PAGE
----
CPAC Honors Andrew Breitbart
His acolytes carry his spirit forward.

Andrew Breitbart speaking at CPAC 2012.


Betsy Woodruff

There’s little time for more questions, since the event is about to become a cocktail party. But first, a quick announcement: The best way to honor Breitbart isn’t to get wasted, although that’s one legitimate route; the best way to honor Breitbart is to attend a special event on Saturday called “The Uninvited,” featuring speakers who deliberately weren’t invited to CPAC.

Solov, who has an uncanny resemblance to Willem Dafoe, says this is truly Breitbartian — the event will feature Michael Mukasey on civilization and jihad, Peter Schweizer on crony capitalism, Daniel Goure of the Lexington Institute, Rosemary Jenks on alternatives to immigration amnesty, Nina Shea on the persecution of Christians, Frank Gaffney on America’s impending denuclearization, Rob Spencer of, and Pam Geller.

“This is gonna be a cage match,” says Steve Bannon, one of the panelists, and a longtime Breitbart friend. The audience is pumped.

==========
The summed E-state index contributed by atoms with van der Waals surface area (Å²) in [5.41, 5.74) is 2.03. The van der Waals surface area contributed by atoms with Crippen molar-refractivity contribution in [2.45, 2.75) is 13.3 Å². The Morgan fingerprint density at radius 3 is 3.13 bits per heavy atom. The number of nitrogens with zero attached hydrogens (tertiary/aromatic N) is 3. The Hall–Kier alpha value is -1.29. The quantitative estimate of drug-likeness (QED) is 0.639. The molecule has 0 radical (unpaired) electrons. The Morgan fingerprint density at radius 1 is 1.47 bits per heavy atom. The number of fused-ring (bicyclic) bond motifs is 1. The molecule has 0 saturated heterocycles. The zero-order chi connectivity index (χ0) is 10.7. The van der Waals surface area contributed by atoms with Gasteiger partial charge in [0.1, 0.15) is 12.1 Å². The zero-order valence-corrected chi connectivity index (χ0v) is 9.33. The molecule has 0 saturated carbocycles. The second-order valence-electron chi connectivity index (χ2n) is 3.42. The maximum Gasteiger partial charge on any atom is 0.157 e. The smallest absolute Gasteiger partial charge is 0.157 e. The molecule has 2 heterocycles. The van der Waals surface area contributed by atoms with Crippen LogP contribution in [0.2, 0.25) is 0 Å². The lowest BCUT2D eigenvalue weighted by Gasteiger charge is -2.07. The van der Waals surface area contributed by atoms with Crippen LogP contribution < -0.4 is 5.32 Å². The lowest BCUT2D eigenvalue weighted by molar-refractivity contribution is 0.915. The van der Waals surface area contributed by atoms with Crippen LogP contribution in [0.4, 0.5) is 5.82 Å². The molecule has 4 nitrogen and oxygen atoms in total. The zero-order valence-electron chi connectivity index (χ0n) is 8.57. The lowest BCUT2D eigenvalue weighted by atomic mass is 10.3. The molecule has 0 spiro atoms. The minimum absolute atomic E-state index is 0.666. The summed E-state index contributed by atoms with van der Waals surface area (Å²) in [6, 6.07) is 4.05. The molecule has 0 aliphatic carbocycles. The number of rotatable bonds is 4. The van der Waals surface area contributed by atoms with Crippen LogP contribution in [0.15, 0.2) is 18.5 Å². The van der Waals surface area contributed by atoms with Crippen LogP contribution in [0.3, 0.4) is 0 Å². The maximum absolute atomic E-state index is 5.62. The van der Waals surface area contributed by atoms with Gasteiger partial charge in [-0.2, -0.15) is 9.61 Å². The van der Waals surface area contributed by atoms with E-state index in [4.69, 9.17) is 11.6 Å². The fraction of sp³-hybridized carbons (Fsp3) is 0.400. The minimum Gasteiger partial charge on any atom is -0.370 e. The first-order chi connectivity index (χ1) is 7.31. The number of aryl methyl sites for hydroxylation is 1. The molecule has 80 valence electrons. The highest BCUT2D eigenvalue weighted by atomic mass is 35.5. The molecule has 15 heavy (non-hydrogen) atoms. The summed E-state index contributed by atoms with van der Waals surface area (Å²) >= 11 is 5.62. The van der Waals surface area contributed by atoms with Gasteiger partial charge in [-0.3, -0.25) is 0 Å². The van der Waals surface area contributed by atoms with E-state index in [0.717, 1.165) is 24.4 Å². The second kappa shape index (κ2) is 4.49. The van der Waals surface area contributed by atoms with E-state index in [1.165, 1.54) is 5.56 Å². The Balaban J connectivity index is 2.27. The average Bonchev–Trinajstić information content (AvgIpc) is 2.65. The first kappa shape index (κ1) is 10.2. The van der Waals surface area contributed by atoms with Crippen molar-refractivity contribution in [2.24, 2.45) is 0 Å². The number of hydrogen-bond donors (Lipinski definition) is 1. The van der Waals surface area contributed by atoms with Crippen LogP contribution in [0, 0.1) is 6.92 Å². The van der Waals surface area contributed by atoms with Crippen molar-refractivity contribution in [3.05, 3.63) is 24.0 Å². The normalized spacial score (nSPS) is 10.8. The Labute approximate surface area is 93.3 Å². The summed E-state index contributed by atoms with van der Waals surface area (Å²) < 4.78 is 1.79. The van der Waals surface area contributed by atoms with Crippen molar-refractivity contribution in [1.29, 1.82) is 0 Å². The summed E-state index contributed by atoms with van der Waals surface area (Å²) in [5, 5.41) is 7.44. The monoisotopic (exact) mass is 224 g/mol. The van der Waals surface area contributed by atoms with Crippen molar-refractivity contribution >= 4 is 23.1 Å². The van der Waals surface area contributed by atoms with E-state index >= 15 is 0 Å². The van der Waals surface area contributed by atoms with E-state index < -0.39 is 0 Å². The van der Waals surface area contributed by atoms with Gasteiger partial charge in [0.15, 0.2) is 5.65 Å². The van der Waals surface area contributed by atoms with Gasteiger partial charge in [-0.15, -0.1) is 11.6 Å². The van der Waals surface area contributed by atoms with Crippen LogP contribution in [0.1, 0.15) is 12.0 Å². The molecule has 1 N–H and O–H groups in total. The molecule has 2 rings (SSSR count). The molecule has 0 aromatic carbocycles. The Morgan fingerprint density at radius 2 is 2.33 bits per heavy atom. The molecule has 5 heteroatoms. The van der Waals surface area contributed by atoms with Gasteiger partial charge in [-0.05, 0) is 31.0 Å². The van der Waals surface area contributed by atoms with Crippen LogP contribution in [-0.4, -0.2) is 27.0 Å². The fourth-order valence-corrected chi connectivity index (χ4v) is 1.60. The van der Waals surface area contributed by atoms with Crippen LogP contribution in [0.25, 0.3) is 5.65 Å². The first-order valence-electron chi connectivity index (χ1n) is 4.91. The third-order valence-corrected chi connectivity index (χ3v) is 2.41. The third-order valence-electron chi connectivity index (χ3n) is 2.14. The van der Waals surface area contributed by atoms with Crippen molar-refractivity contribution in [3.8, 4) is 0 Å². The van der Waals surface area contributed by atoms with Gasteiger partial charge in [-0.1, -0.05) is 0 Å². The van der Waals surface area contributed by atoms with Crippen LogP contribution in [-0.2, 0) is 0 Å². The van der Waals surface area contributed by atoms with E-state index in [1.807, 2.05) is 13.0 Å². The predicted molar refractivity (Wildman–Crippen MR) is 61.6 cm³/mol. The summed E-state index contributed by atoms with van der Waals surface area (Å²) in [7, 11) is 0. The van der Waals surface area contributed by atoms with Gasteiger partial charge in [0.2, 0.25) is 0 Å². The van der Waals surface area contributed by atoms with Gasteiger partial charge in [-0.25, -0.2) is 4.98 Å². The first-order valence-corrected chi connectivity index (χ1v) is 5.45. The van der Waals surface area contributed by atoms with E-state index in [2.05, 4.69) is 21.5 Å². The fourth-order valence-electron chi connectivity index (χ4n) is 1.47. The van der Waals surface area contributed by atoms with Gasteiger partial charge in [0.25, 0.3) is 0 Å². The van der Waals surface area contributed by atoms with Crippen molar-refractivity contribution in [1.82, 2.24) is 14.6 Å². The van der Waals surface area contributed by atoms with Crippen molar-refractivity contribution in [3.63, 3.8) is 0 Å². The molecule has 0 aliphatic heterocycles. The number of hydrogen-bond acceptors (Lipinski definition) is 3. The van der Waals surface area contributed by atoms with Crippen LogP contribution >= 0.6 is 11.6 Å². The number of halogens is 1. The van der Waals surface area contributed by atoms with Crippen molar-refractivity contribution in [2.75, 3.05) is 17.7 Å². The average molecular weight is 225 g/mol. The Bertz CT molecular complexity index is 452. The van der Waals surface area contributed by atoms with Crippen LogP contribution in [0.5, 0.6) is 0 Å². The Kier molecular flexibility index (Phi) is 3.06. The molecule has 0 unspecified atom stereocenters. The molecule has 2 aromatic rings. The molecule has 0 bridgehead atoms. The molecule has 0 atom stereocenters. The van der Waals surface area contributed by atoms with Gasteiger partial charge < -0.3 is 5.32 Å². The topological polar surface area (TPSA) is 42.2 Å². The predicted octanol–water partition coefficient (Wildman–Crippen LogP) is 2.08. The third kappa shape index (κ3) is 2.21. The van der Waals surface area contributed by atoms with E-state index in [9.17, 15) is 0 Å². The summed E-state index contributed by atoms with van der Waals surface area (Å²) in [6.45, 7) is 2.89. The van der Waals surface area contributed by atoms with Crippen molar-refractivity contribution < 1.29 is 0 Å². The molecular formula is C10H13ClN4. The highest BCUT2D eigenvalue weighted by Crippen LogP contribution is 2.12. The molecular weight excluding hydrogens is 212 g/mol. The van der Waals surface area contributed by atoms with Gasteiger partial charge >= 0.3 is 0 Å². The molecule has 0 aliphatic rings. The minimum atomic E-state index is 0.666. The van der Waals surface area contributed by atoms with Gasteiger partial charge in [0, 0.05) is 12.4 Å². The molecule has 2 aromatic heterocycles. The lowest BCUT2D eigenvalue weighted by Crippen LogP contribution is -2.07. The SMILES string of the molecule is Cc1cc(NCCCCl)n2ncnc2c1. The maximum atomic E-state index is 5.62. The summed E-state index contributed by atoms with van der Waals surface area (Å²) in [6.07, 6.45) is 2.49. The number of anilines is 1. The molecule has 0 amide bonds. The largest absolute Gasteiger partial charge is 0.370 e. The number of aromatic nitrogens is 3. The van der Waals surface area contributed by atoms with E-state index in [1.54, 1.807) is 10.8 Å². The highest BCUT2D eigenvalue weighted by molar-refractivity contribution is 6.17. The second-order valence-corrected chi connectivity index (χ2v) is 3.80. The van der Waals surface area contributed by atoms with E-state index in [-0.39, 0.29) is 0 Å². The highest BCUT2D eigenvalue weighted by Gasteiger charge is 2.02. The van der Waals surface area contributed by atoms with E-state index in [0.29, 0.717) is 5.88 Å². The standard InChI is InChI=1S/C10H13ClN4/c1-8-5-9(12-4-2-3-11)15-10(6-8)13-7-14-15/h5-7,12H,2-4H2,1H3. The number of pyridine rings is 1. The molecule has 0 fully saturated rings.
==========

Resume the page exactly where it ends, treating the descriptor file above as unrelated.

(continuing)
“Let’s honor Breitbart the right way!” crows a young guy sitting behind me as the reception starts. But booze doesn’t deter the seemingly unending line of people who want to talk to the panelists on stage. An artist hands Solov a plastic bag of what looks like prints, and Solov waves down Jon David Kahn, whose official title with the Breitbart network is Minister of Culture, to talk with her.

“You’re gonna get in trouble, aren’t you?” says a nearby woman to Bannon, grinning. It sounds like she’s referring to their surprise panel.

“Sure!” he retorts. “That’s Breitbart. You’re not getting in trouble? You’re not having fun.”

Two women approach the stage, and one asks Darby if he’ll sign her chest, pulling her shirt down a bit. He plays along, nodding and putting the end of a pen in his mouth. The women laugh, but they’re serious about getting their forearms signed. He obliges. “I’m never washing it again,” one of them says, admiring the signature.

One would imagine she’s not the only person with a body part signed by a Breitbart acolyte. Breitbart and his merry band may be wistful, but they carry their late friend’s sense of humor, as well as his entrepreneurial spirit.

“Each of us here kind of brings a part of him back,” says Matt Boyle, a reporter for Breitbart News Network. The same can be said for the hundreds of CPAC attendees who huddled in these rooms.

Betsy Woodruff is an NRO reporter.